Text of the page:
FOR those of you who took refuge in your homes last week, traffic in the area was down significantly, making even rush-hour driving seem like a tiny slice of heaven for those who ventured into this brave new world.
With most commuters apparently either taking off or teleworking last week, Interstate 95 seemed like it was on a semi-holiday (from traffic, not accommodating holiday travelers). Rush-hour traffic seemed to tail off in a big way regionally, in the mornings and evenings.
Traffic was also light on the express lanes, with toll prices dropping to uncommon lows, hovering in the $3 range in rush-hour periods that often draw tolls at least five times that amount, at least in the evenings.
Even in what are clearly odd times, light traffic, low tolls and plummeting gas prices can make a person wonder what’s so bad about this virus?
But, as we know, things aren’t always as they seem.
There’s the obvious downside: People are getting sick and dying, leading to pain and suffering and drastic measures that could lead to drastic societal changes. So there’s that.
But there also are underlying effects caused by the virus, and in one respect the impacts are happening to a crucial facet of our world. Take the transportation system that is not on holiday, not by any stretch of the imagination: freight haulers.
The people who make it possible for hoarders to clear grocery shelves of toilet paper, and who will hopefully replenish those stocks soon, are working double-time to keep the nation stocked and running as the virus disrupts everything.
Truckers are a major facet of the freight system and are still doing plenty of hauling on the nation’s roads. They are asking for the government’s help—not cash handouts, but instead a little help making their job easier and more humane.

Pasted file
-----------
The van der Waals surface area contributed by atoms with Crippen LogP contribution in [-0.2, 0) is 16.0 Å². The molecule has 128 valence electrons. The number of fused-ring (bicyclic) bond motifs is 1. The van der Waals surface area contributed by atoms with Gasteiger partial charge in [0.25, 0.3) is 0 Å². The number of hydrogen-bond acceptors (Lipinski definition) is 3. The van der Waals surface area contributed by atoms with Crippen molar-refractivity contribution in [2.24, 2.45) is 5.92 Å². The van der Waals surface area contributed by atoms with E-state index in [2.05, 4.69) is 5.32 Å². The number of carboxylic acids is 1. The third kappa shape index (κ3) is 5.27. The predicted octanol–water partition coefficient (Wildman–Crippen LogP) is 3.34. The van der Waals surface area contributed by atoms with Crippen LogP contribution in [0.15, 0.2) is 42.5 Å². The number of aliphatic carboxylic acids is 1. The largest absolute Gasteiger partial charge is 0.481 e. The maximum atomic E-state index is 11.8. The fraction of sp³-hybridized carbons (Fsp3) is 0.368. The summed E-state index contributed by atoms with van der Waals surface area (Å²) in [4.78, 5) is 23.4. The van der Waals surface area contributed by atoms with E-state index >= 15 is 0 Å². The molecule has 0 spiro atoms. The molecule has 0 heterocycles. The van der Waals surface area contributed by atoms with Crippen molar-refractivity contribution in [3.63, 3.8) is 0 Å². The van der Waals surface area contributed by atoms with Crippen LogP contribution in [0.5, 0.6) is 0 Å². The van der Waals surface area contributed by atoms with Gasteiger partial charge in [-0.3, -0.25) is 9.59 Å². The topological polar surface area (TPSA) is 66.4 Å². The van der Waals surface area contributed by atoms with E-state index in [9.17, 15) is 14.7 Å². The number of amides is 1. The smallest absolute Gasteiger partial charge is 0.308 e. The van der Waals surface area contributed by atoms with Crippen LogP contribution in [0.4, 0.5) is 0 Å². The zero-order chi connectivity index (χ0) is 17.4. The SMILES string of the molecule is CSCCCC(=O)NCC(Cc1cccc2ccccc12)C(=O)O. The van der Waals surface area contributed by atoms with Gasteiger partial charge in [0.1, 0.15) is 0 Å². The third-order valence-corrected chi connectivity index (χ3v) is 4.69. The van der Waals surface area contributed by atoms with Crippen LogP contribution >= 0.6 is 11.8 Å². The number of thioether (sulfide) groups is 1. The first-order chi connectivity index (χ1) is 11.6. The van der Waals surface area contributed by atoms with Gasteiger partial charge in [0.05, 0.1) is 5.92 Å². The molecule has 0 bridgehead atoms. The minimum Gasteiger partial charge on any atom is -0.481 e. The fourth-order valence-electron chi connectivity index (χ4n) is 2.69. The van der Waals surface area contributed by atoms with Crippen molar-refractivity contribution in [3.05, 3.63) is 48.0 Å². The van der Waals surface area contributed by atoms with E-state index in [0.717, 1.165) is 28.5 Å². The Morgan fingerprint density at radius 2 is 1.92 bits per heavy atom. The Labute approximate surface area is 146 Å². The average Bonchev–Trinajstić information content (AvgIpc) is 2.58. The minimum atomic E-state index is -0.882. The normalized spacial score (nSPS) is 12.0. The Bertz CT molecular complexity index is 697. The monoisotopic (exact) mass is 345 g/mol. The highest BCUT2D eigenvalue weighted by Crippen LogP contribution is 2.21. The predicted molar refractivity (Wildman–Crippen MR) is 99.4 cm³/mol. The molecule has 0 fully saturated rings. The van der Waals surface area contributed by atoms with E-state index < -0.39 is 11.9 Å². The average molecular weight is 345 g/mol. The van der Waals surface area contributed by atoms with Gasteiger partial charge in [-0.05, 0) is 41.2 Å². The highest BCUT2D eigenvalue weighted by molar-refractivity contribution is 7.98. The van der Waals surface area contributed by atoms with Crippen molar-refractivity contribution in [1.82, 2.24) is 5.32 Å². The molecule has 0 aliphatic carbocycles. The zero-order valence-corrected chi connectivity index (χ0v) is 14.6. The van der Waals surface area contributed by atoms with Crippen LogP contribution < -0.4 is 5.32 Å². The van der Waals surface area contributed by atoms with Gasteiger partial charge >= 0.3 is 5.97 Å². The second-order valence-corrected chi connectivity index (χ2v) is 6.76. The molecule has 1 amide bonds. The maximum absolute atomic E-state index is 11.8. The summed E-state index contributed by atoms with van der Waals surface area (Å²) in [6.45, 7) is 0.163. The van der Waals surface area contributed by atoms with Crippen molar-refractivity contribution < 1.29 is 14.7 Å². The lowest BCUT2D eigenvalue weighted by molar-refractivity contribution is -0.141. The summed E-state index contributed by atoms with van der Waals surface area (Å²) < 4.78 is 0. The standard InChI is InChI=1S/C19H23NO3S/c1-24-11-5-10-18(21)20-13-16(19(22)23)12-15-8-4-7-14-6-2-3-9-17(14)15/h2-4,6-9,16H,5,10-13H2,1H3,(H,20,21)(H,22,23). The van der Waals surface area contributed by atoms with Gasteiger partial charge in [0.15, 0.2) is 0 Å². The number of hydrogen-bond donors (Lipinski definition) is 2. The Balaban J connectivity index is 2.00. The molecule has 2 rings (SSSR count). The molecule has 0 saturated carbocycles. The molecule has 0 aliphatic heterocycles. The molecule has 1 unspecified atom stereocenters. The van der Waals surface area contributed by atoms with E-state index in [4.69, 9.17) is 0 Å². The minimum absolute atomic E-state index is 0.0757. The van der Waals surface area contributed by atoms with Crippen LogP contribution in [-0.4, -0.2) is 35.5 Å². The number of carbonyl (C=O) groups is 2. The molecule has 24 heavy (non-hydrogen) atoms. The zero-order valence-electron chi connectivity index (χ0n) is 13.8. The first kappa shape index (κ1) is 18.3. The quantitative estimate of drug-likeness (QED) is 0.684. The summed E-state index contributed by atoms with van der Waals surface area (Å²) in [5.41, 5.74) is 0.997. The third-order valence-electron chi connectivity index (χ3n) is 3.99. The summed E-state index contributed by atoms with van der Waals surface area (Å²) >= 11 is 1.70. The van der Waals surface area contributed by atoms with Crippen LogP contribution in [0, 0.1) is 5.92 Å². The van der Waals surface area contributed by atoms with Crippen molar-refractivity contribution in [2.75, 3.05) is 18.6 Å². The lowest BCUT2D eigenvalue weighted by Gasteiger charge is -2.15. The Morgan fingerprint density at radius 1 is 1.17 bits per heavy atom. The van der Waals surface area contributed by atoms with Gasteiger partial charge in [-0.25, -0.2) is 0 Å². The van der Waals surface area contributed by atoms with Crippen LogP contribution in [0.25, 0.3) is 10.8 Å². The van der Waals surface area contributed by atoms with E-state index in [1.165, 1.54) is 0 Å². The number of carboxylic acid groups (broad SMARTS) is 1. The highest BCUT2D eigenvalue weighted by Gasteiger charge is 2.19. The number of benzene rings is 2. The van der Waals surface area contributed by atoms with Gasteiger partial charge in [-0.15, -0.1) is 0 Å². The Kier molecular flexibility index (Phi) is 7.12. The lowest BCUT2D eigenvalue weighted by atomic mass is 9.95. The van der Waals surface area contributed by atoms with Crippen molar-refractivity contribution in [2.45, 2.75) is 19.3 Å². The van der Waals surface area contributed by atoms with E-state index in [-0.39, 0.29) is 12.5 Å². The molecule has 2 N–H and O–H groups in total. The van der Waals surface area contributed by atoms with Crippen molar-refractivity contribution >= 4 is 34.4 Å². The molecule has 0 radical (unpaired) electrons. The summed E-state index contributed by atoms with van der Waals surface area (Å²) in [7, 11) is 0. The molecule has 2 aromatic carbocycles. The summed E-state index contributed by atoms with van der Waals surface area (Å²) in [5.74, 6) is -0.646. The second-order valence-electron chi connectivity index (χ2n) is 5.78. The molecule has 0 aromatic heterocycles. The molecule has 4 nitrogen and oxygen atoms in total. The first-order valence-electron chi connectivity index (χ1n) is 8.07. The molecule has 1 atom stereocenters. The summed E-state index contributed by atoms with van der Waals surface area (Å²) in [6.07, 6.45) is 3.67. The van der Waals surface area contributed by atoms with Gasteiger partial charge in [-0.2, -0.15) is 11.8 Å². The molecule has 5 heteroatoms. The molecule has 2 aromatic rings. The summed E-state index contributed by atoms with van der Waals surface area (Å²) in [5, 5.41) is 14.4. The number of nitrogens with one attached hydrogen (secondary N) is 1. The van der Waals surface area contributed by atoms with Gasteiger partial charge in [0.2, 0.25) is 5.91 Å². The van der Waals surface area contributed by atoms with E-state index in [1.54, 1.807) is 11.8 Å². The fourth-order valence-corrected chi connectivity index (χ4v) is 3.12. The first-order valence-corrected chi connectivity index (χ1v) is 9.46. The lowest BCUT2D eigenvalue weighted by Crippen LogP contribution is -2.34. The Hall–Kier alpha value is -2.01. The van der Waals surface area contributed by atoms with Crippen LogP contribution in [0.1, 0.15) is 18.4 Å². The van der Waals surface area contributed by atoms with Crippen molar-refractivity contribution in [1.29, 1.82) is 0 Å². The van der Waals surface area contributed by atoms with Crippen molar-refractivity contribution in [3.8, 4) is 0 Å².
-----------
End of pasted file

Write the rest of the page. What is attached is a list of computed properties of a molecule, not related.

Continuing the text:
The Owner–Operator Independent Drivers Association sent a letter on Friday to federal authorities and President Trump seeking action to make their jobs easier.
“Like your administration, truckers are working extremely hard to help the nation persevere through this unprecedented emergency,” wrote Todd Spencer, president and CEO of the association. “The U.S. Department of Transportation has already taken significant steps to facilitate the efficient movement of essential freight across the country, but additional steps are now necessary.”
Spencer provided a list of ways truckers could be helped:
Offer more parking by keeping rest areas open while also offering weigh stations, inspection sites and other areas for drivers to rest while they work overtime to replenish supplies.
Temporarily stop weighing vehicles hauling emergency freight.
Extend expiring commercial driver’s licenses and postpone random drug testing.
In closing, Spencer, asked that authorities offer easy testing sites for freight workers. He also pleaded with them to convince companies receiving supplies to stop refusing use of restroom facilities where drivers make deliveries. The companies, he said, defend the practice by claiming they are thwarting the spread of the virus.
“These claims,” Spencer wrote, “are both counterproductive and insulting.”